Thursday, July 9, 2009

ACPO and RAM Analysis course

It’s been a busy few weeks which is why I haven’t had a chance to blog for a while. I had the opportunity to present at the ACPO Conference 2 weeks back which is always a good event, with friends and colleagues from many different Forces and Agencies. It is normally a chance for a late night drink but exhaustion from the past few weeks activities had me in bed by 11pm each night.

My brothers company, Bright Forensics, was exhibiting there and had e-fense’s Eric Smith on the stand. Eric is a very talented investigator and has a tremendous knowledge of the forensic world and marketplace. They were focusing on touting e-fenses’ Live Response key. This is a USB key designed for fast and easy acquisition of live and volatile data from a running machine. In my view it is the first tool that provides an ease of use capable of being used by a front line arresting officer. I know that this is a sensitive subject at the moment, but a plug and play device that will grab Internet History, RAM and other useful data, is a very interesting addition to an officers arsenal. Discuss ☺.

The buzz word of the conference was ‘Triage’. In simple terms the phrase is being used to suggest that we could use a device or software tool to ‘search’ a machine and include or exclude it from an investigation, hence shortening backlogs that exist in most HiTech Crime units . Umm. I have a real problem with the idea of triage in this situation. In a hospital or emergency setting triage is used to prioritise not exclude and I think this is where such tools could have a role. If you get 5 machines in for a CP case, prioritising the machines, perhaps quickly locating the one with the primary evidence could work fine. However, I think that we will struggle to never image or investigate those other drives. If I think as a defence expert I may suggest that although there was a large amount of evidence on one drive, evidence existing on the ‘sons’ or ‘lodgers’ computer could lend credence to the fact that someone else used the computer belonging to the accused. I appreciate this is somewhat simplistic and perhaps the initial data might make the chap stick his hand up, but I’m sure that you can still see my concern.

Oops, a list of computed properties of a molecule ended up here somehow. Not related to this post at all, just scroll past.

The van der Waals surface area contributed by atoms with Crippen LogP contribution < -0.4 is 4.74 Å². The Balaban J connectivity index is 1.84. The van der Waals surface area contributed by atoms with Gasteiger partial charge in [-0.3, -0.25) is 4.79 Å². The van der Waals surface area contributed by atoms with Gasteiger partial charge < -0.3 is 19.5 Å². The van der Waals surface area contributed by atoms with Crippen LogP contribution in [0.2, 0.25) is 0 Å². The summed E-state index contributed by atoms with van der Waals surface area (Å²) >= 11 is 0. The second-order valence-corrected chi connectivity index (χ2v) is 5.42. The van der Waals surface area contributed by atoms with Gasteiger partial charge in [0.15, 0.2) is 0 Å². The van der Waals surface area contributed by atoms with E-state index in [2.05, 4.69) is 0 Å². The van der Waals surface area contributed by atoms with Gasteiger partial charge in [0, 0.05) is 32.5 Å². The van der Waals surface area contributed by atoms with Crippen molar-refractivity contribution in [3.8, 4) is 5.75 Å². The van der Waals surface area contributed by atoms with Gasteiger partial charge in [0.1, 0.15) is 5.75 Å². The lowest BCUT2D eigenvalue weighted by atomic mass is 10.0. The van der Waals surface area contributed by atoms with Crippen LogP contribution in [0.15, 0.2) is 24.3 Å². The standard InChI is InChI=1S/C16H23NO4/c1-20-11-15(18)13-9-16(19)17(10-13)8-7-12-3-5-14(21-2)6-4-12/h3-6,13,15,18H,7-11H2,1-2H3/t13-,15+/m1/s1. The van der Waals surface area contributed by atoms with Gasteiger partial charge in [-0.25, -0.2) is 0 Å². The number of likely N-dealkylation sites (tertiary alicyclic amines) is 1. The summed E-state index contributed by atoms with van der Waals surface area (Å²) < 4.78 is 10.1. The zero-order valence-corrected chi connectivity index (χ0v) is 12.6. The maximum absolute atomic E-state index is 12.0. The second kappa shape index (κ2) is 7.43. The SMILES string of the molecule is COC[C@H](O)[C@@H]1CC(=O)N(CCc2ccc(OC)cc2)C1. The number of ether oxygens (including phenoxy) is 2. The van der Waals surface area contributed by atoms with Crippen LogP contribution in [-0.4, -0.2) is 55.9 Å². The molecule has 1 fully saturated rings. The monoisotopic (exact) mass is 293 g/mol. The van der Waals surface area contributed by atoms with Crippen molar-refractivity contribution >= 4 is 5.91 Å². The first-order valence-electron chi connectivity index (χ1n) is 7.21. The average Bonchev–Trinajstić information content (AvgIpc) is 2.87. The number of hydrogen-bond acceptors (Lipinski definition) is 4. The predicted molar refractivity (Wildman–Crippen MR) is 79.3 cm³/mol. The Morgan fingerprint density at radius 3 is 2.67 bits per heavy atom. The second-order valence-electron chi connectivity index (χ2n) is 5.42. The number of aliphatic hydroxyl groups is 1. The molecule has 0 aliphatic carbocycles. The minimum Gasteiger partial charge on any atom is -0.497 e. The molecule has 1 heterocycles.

Last week I taught my first Advanced Live Forensics course with a particular focus on RAM analysis. I don’t mean to blow my own trumpet but I think it was a resounding success. A chap from one of the UK Counter-Terrorism units suggested that it should be required learning for all computer forensic people and another was impressed by what he called the ‘first new computer forensic discipline since the advent of disk forensics’. Overall, I was chuffed. Obviously this is rapidly turning into an advertisement which I apologise for but if you would like to come then you can find dates on the website!

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